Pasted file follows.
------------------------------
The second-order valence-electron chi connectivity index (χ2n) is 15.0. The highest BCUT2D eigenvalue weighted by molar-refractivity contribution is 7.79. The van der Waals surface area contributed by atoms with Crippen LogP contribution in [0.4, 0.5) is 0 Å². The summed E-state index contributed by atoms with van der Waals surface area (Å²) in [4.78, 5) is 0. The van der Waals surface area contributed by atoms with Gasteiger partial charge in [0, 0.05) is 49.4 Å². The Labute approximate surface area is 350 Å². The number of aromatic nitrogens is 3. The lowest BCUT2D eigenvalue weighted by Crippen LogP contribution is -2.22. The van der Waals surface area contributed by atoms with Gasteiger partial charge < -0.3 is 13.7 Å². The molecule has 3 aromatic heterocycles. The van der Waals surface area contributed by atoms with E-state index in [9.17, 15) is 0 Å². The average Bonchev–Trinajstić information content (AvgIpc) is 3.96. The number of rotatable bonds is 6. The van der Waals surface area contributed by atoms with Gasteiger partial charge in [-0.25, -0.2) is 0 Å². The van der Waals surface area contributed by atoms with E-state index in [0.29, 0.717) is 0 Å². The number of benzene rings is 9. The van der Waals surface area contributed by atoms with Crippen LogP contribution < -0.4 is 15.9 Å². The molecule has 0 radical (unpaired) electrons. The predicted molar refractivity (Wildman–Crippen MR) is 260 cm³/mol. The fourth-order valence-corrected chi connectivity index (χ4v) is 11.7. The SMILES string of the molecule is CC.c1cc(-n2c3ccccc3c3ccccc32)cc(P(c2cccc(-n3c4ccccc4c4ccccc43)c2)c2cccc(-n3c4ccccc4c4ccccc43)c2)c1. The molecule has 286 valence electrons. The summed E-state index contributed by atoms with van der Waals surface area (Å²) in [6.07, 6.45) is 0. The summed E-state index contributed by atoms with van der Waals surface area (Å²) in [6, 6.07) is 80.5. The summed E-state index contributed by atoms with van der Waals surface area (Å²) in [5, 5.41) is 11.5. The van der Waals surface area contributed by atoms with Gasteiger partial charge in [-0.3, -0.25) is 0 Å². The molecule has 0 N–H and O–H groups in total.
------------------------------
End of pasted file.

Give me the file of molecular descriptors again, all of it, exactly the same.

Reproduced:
The second-order valence-electron chi connectivity index (χ2n) is 15.0. The highest BCUT2D eigenvalue weighted by molar-refractivity contribution is 7.79. The van der Waals surface area contributed by atoms with Crippen LogP contribution in [0.4, 0.5) is 0 Å². The summed E-state index contributed by atoms with van der Waals surface area (Å²) in [4.78, 5) is 0. The van der Waals surface area contributed by atoms with Gasteiger partial charge in [0, 0.05) is 49.4 Å². The Labute approximate surface area is 350 Å². The number of aromatic nitrogens is 3. The lowest BCUT2D eigenvalue weighted by Crippen LogP contribution is -2.22. The van der Waals surface area contributed by atoms with Gasteiger partial charge < -0.3 is 13.7 Å². The molecule has 3 aromatic heterocycles. The van der Waals surface area contributed by atoms with E-state index in [9.17, 15) is 0 Å². The average Bonchev–Trinajstić information content (AvgIpc) is 3.96. The number of rotatable bonds is 6. The van der Waals surface area contributed by atoms with Gasteiger partial charge in [-0.25, -0.2) is 0 Å². The van der Waals surface area contributed by atoms with E-state index in [0.29, 0.717) is 0 Å². The number of benzene rings is 9. The van der Waals surface area contributed by atoms with Crippen LogP contribution < -0.4 is 15.9 Å². The molecule has 0 radical (unpaired) electrons. The predicted molar refractivity (Wildman–Crippen MR) is 260 cm³/mol. The fourth-order valence-corrected chi connectivity index (χ4v) is 11.7. The SMILES string of the molecule is CC.c1cc(-n2c3ccccc3c3ccccc32)cc(P(c2cccc(-n3c4ccccc4c4ccccc43)c2)c2cccc(-n3c4ccccc4c4ccccc43)c2)c1. The molecule has 286 valence electrons. The summed E-state index contributed by atoms with van der Waals surface area (Å²) in [6.07, 6.45) is 0. The summed E-state index contributed by atoms with van der Waals surface area (Å²) in [6, 6.07) is 80.5. The summed E-state index contributed by atoms with van der Waals surface area (Å²) in [5, 5.41) is 11.5. The van der Waals surface area contributed by atoms with Gasteiger partial charge in [-0.3, -0.25) is 0 Å². The molecule has 0 N–H and O–H groups in total.